First off, I think Pfizer should take more time to pay off its current non-interest bearing payables. Right now it is paying these off every 22 days. Most payables are not due for at least 30 days. Pfizer should do everything possible to not pay its bills before they are actually due. It needs to institute some controls to better monitor the date goods are received versus the date the payment is actually due. I figure that it could easily take 35 days to pay off its bills without incurring any problems with their vendors.

If we hammer down the Cash Conversion Cycle (CCC) by these 13 days, we're now down to a 90-day CCC overall. Whether or not it can extend payables to 35 days is an open question. Whether it can extend them beyond 22 days is not. I'm certain it can.

Next, Pfizer should think about acquiring the same software that Dell did to obtain information about why its customers aren’t paying their bills as quickly as they should be. Based on my research of other pharmaceutical companies, for now, I think Pfizer could tighten the collection of its receivables down to the ballpark industry-leaders average of 55 days

By reducing the receivables period from 74 to 55 days, we’ve saved another 19 days on the Cash Conversion Cycle. Add the two changes together, and we're now down to a CCC of 71.

The next thing to attack is how long it takes to convert raw materials into inventory and sell the inventory to its customers. Some of Pfizer’s competitors are holding sales in inventory down to 40 days. Pfizer is hanging up around 52 days. It's time for our Cash-King hero to put the clamp down on inventory and manage it down toward that 40-day average.

If we can ring up that third cut in Pfizer’s CCC by 12 days, we're left with a Cash Conversion Cycle of 59 days, down from 103 days. That's more than 40% shorter than at present.

Now some of you are asking, "What’s the benefit of cutting Pfizer’s CCC this way?"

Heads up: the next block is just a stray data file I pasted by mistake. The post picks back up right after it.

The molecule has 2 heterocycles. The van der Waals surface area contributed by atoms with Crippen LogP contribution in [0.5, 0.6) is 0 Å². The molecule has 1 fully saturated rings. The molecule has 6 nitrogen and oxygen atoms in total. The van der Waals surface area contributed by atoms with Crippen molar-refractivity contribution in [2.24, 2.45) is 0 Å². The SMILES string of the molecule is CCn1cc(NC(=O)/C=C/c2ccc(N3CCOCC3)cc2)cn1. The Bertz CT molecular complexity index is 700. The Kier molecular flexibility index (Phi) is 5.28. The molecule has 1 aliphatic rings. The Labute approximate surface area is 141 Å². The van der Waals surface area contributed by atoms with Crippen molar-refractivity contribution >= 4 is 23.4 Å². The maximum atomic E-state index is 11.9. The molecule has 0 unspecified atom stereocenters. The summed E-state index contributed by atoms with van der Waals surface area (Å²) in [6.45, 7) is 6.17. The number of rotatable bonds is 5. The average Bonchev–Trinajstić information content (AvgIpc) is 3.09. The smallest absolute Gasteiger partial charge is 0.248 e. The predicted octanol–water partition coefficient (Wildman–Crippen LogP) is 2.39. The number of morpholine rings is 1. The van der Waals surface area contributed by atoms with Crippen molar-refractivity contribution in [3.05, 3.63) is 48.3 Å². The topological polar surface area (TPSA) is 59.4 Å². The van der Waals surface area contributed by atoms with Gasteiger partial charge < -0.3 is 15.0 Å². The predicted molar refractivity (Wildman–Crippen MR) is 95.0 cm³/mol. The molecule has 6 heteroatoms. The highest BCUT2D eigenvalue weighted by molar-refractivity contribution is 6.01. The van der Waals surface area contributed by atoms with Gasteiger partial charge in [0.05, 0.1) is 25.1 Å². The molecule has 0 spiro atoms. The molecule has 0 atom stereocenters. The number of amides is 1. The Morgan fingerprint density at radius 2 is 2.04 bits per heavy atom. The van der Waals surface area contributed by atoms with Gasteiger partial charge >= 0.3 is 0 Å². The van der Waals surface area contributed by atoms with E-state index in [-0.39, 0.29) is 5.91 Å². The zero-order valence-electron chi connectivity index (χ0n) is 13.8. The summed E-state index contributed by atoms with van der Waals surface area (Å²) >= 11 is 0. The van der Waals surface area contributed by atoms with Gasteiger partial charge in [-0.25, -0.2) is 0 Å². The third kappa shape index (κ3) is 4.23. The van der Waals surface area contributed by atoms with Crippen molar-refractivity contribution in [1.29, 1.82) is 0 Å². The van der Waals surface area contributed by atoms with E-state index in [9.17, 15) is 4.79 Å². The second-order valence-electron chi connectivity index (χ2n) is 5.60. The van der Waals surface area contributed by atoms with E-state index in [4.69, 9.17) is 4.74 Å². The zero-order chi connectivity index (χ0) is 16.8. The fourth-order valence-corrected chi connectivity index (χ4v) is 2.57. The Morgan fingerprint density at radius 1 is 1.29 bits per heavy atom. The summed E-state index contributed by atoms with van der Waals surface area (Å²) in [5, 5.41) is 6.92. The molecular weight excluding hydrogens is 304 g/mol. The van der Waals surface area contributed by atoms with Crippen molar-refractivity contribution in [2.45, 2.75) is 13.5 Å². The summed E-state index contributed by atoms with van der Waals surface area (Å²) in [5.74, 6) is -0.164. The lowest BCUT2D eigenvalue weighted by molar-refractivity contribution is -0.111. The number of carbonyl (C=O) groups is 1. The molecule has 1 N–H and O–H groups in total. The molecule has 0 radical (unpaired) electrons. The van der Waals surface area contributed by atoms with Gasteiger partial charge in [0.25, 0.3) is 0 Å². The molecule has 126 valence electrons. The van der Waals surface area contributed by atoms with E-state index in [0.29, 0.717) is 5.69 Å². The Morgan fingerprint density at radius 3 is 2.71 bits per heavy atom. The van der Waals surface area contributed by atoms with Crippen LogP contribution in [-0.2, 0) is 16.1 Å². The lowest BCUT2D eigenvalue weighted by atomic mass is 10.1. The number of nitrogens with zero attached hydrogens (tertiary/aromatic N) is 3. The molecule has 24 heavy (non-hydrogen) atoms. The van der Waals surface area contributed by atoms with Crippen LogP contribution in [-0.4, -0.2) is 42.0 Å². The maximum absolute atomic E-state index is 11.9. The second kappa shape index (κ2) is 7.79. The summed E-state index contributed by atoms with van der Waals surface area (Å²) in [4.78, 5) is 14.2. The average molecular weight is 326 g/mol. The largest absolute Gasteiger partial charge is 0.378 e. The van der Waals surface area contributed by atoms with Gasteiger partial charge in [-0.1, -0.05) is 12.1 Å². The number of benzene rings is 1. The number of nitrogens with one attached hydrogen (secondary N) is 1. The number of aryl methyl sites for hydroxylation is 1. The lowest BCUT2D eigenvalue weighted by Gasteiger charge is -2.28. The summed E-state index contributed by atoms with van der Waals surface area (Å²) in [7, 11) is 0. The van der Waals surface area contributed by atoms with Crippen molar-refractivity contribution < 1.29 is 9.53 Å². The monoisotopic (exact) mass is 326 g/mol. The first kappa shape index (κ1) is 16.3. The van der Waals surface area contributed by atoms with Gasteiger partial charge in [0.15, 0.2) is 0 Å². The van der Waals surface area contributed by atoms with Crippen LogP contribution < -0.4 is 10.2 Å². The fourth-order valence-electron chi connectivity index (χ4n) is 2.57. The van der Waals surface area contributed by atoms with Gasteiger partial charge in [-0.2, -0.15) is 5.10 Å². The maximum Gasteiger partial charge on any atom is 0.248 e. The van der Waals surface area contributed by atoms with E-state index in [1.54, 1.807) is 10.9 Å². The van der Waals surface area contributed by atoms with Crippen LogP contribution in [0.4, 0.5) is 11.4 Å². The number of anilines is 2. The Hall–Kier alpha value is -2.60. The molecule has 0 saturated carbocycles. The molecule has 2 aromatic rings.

The first thing that I noticed was that Pfizer paid approximately $150 million in interest expenses last year. $150 million. I’m going to assume that shortening the CCC the way I suggested will reduce Pfizer’s short-term debt needs significantly. The result would be an elimination of these interest expenses by nearly 50%. That reduction would result in savings of 4 cents per share per year for the company -- no small potatoes. That might not sound like all that much, but it will certainly add up over time. If it gets going directionally on this, the long-term savings will be significantly greater.

I'm thinking I may just send my portfolio reports from this week over to Pfizer to see what they think about tightening the Cash Conversion Cycle -- hitting on all three cylinders with tighter controls on inventory, receivables, and payables. It certainly wouldn't be lobbing a protest its way. Just a suggestion. We don't like to own companies that we feel compelled to protest against. No thank you. This is just a slightly Foolish suggestion for tightening up product and cash flow to bury the costs of interest expenses. To anyone who is in regular contact with the company, feel free to raise this issue and report back to the Pfizer message folder.

Have a Foolish weekend,

Phil Weiss


Stock  Change    Bid 
 CHV   +1 1/4   80.31 
 KO    +  1/2   78.56 
 EK    +  1/8   64.06 
 XON   +  5/8   66.75 
 GM    +  7/8   67.44 
 INTC  +1 1/8   73.69 
 MSFT  +  1/16  88.94 
 PFE   +  1/2   99.25 
 TROW  +  3/4   72.25 
                  Day   Month    Year  History 
         C-K      +0.58%  -0.35%   3.58%   3.58% 
         S&P:     +0.82%   0.81%  10.92%  10.92% 
         NASDAQ:  +0.73%  -0.84%  10.12%  10.12% 
     Rec'd    #  Security     In At       Now    Change 
    2/3/98    22 Pfizer        82.30     99.25    20.60% 
    2/27/98   27 Coca-Cola     69.11     78.56    13.68% 
    2/3/98    24 Microsoft     78.27     88.94    13.63% 
    2/6/98    28 T. Rowe Pr    67.35     72.25     7.28% 
    3/12/98   20 Exxon         64.34     66.75     3.75% 
    3/12/98   20 Eastman Ko    63.15     64.06     1.45% 
    3/12/98   15 Chevron       83.34     80.31    -3.64% 
    3/12/98   17 General Mo    72.41     67.44    -6.86% 
    2/13/98   22 Intel         84.67     73.69   -12.98% 
     Rec'd    #  Security     In At     Value    Change 
    2/3/98    22 Pfizer      1810.58   2183.50   $372.92 
    2/3/98    24 Microsoft   1878.45   2134.50   $256.05 
    2/27/98   27 Coca-Cola   1865.89   2121.19   $255.30 
    2/6/98    28 T. Rowe Pr  1885.70   2023.00   $137.30 
    3/12/98   20 Exxon       1286.70   1335.00    $48.30 
    3/12/98   20 Eastman Ko  1262.95   1281.25    $18.30 
    3/12/98   15 Chevron     1250.14   1204.69   -$45.45 
    3/12/98   17 General Mo  1230.89   1146.44   -$84.45 
    2/13/98   22 Intel       1862.83   1621.13  -$241.71 
                               CASH   $5666.26 
                              TOTAL  $20716.95 
 *The year for the S&P and Nasdaq will be as of 02/03/98